The weather. It's been sort of awkward. It's that in-betweeny kind of cloudy that's not sure when it wants to burn itself out. It's a coffee-colored, sweaty background to my first week back at Ein Prat. So I've been running at night, generally, taking the road less traveled, if you will. And that has made all the difference.
If we're already talking about running, I'll just mention that I'm planning on running in the "mirutz" or race that takes place hereabouts every year. They call it the Race of "Here are our Houses" which sounds politically charged in English, but when translated to the Hebrew it comes out to כאן ביתינו (ka'an beiteinu) and the acronym for "KAN" turns out to stand for K'far Adumim, Alon and Nofei Prat which are the names of the settlements of the area. So I suppose it sounds politically charged in Hebrew, too. Hmm. In any case, they have three "races" - 2km, 5km, and 10km. I'm doing the 5km. You're all welcome to sponsor me, the money will be going to a charity....JUST KIDDING. Its just for fun. Prep for the Danskin (rock!).
Sofa"sh (Sof Shavua -- Weekend)
The time between Yom HaShoah (Monday) and Mishmar (Thursday night) is all a blur. Nothing happened, everything happened. We had special talks, activities, chavrutot, ceremonies, songs, and then it was the weekend. I went Tuesday night to Migdal Oz, to see it again - to see my friends, to see what had changed and what hadn't. And going back reminded me. It reminded me of all of the great changes, the crises, the emotions that I experienced there. And I decided I was going to go for Shabbat as well. So on Friday I got myself back to Migdal Oz for a Shabbat for the first time in three years. It was lovely to be back. Same food, different toranim. Same Tefillah (prayers), bigger building (they built a whole new space for Mechon Herzog). Same feeling, different experience. I split my time between the first year Americans and my friends in second and fourth year. All in all, it remains a place full of song and pilpul (thanks, Adi Zalis!!!). Saturday night was a double birthday party. And on Sunday it was off to Midrasha -- full-speed ahead.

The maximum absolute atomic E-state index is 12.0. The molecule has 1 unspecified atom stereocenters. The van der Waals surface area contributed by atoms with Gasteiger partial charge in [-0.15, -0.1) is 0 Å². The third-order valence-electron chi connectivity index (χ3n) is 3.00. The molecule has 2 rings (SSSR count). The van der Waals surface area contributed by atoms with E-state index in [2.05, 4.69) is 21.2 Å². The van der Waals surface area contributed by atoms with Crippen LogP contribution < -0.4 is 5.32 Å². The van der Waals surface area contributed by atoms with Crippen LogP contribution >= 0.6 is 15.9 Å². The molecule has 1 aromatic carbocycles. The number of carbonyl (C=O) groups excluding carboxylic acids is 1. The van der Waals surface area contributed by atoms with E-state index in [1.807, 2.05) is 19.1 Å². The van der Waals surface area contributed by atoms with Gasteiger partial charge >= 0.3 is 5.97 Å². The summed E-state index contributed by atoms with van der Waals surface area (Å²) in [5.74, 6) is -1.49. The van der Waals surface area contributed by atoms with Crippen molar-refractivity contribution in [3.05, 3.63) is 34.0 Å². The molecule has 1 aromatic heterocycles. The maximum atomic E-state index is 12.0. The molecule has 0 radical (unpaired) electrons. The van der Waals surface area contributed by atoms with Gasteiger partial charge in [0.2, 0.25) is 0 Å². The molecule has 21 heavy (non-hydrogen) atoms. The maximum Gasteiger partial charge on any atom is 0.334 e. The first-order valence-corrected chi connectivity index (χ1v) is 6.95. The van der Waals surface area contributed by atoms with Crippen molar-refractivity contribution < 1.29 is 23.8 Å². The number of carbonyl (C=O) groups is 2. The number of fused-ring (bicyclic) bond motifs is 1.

Cemetery/Ceremony (I'm not the only one who gets confused in foreign languages...thanks Adi Zalis!!!)
Pardes was coming to the Midrasha. And they asked me to help out. So, of course, I agreed. But what they hadn't told me was that my task was to put together a program for Yom HaZikaron. And when it came to light that this was, in fact, what was at hand, I felt a bit out of place. Who was I to put on an emotional show for the day upon which Israelis commemorate their fallen heroes, their victims of terror, their fallen loved ones? And how were the Americans to connect? How was I (it wasn't just me, don't worry I had lots of help) to strike a balance between languages? Between cultures? Between Jews? The program went like this in the end:
-Siren (all of Israel stands silent for one minute to commemorate the dead)
-"Introduction" (this is where I explained what would happen...in Hebrew and then in English)
-Reading of Names (of fallen soldiers or people who died in terrorist attacks -- names provided by Ein Prat's members)
-Yizkor (prayer for the dead)
-Reading of Names
-A personal story from a friend from Ein Prat
-Reading of Names
-A poem read in Hebrew and simultaneously in English
-Reading of Names
-HaTikva (Israeli national anthem)
And people liked it. It was meaningful, somehow. They came up to me and thanked me. Thus, your song today is a song I love, a sad song, one that, when played on the radio during the second intifada would let Israelis know that there had been a terrorist attack. It's called Darkeinu and this version is from the TV show Burganim (which I've never seen, and can therefore not be held responsible for its content).